On the off-chance that the artwork hasn't given it away, The Moons favour a 1960s sound, and one that has a default setting of mild psychedelia. Based in London, they originate from Northampton and The Midlands. Each of the quintet is a multi-instrumentalist, but the man who brings the bulk of the tunes to the table is Andy Crofts. It's unusual just which '60s inspirations they draw from, as it's not (seemingly omnipresent) garage or blues-rock and they don't aim to replicate The Beatles, although if you're making pop/rock record that borrows from that era, it's practically impossible for the Fab Four not to leave a mark of some kind. You can play "spot the influence" throughout the album, and this is no slight on what they've made here, in fact you get the sense that it's kind of the whole point. The overriding sound of The Moons is British, but we'll come to that shortly, as they do pinch a few ideas from the soundtrack to US counter-culture, and at points they crossover. The ace "Forever Came Today" can't be tagged to a particular place or even time; "Double Vision Love" somehow mixes The Kinks and The Byrds with post-punk and makes it work; "It's Taking Over" also doffs its cap to the next generation of guitar bands. The wonderful "Something Soon" all goes a bit "Forever Changes," only it sticks a brief "Eight Miles High" guitar break in the middle, and you can't argue too much with that. You could maybe say that "Lights Out" has echoes of Love to it as well. Back to Britain: "Be Not Me" could be any number of beat-groups, but from those couple of years later when they had to adapt to try and keep up with the pace; the jaunty pop of "Revolutionary Lovers" almost breaks free and settles down in the early '70s with its MOR stomp, yet it's still a likable song. Naturally there's a hippyish ode to a girl called "Jennifer" which is part Donovan, part Syd Barrett and part Beatles, but you should expect no less from an album like this and it's an incredibly sweet track. "English Summer" (even from its title) tells us they've been listening to The Kinks again; they embrace the majestic pop of that era on the wonderful "Can You See Me." It's all be done before, but The Moons understand the music and do it incredibly well. Plus we've all eaten a bloody gorgeous piece of cake before and we'll all do that again, because it'll still be good. The Moons are a bit tasty like that.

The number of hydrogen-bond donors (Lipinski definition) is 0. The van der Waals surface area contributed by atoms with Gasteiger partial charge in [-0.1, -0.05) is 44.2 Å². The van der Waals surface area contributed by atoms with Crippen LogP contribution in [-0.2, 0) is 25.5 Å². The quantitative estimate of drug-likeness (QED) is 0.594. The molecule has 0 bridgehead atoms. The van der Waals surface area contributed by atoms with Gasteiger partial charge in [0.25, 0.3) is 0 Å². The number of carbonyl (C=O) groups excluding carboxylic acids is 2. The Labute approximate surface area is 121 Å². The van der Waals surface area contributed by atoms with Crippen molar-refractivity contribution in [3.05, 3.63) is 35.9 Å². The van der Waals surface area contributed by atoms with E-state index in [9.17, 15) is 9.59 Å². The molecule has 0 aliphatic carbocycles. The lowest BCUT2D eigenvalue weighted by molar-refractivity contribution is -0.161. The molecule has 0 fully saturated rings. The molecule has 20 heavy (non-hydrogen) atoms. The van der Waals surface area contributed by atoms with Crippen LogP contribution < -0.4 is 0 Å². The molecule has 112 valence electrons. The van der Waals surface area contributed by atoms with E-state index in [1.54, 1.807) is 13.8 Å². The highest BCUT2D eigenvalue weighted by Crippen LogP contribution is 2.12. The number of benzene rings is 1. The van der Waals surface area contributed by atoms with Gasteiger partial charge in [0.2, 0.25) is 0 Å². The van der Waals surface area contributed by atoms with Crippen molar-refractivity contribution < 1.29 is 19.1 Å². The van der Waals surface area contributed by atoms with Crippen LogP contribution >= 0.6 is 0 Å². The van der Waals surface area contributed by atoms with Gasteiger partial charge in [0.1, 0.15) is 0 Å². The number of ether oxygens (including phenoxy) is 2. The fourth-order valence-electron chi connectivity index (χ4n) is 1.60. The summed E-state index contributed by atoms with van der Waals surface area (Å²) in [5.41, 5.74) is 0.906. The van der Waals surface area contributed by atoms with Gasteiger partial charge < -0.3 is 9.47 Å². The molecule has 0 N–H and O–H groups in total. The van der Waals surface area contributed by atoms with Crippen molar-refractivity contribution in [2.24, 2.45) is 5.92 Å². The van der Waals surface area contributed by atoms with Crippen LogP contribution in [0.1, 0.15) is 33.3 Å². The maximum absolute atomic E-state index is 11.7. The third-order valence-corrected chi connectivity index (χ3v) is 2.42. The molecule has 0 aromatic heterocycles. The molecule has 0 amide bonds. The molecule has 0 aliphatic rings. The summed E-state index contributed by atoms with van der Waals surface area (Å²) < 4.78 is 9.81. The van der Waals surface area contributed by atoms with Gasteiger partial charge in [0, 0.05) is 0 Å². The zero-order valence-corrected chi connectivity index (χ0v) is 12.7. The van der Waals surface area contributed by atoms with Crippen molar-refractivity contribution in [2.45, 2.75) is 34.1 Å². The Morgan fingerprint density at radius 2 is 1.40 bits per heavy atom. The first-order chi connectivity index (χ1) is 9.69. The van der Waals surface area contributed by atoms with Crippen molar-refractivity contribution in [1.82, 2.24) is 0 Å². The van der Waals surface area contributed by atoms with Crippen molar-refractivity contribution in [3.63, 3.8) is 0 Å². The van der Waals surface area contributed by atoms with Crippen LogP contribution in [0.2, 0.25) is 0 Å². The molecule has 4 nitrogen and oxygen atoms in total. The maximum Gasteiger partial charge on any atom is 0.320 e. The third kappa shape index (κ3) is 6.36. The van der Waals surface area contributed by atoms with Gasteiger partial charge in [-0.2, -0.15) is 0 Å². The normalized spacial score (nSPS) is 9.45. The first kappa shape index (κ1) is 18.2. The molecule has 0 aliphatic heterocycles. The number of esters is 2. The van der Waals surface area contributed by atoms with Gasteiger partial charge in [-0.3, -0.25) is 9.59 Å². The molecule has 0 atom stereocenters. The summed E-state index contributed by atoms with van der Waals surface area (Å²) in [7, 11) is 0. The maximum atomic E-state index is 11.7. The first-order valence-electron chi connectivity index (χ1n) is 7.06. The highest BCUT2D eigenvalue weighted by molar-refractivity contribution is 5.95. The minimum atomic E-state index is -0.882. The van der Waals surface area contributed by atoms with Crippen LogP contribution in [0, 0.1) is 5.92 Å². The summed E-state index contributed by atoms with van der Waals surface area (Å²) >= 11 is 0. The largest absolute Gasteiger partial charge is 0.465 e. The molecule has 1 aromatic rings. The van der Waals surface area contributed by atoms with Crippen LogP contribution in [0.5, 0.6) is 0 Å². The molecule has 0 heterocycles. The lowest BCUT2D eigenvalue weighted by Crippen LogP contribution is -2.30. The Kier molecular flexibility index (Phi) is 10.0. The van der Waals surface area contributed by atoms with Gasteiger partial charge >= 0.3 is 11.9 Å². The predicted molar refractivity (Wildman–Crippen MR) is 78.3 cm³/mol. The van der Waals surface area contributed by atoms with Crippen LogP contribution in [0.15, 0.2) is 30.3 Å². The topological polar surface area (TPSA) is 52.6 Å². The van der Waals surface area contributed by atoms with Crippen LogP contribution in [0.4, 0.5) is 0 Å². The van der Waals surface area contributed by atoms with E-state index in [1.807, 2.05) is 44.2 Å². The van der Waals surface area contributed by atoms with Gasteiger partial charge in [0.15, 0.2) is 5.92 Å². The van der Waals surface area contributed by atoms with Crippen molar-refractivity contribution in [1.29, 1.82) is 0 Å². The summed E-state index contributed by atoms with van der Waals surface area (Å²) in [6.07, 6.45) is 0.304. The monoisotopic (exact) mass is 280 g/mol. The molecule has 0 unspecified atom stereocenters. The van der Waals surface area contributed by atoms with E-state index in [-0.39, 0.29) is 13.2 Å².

Overall Impression — 9
Recorded in Edwyn Collins' studio, previewed in support slots with Beady Eye and on the Tour de France by Bradley Wiggins, the second album by The Moons the solo project of Paul Weller organist Andy Crofts is, as you might ascertain from all that information, rooted in garage, soul and psych of a '60s vintage. Singles "Double Vision Love" and "Jennifer (Sits Alone)" are typical of the two distinct sides on offer in "Fables of History": the former a fuzz-riff-driven shuffle, the latter acoustic, whimsical Ray Davies dreamer-pop. The quality of the harmonies, the instrumentation and most importantly the songs is high, and remains so throughout. The only real demur was the final track that doesn't really do justice to the album. It starts off with a gorgeous, almost movie soundtrack, string section but the once the song begins proper it fails to make much of an impact. The chorus could be a grower but the verses are bland compared to much superior previous tracks. It's a shame they didn't end on "Lights Out," which is a great title for a final track too. Having said that, 99% of the tracks on "Fables of History" are passionate and earnest, dealing with typical modern day British life with a vintage soundtrack. Everything about the album as a whole shines tight playing, excellent production values, the harmonies, the arrangements and the vocals. The two singles are definitely standout tracks but the whole album is a great throwback to the '60s and '70s and will appeal to both today's and yesterday's generations as The Moons seamlessly shift between each style to create an almost flawless record.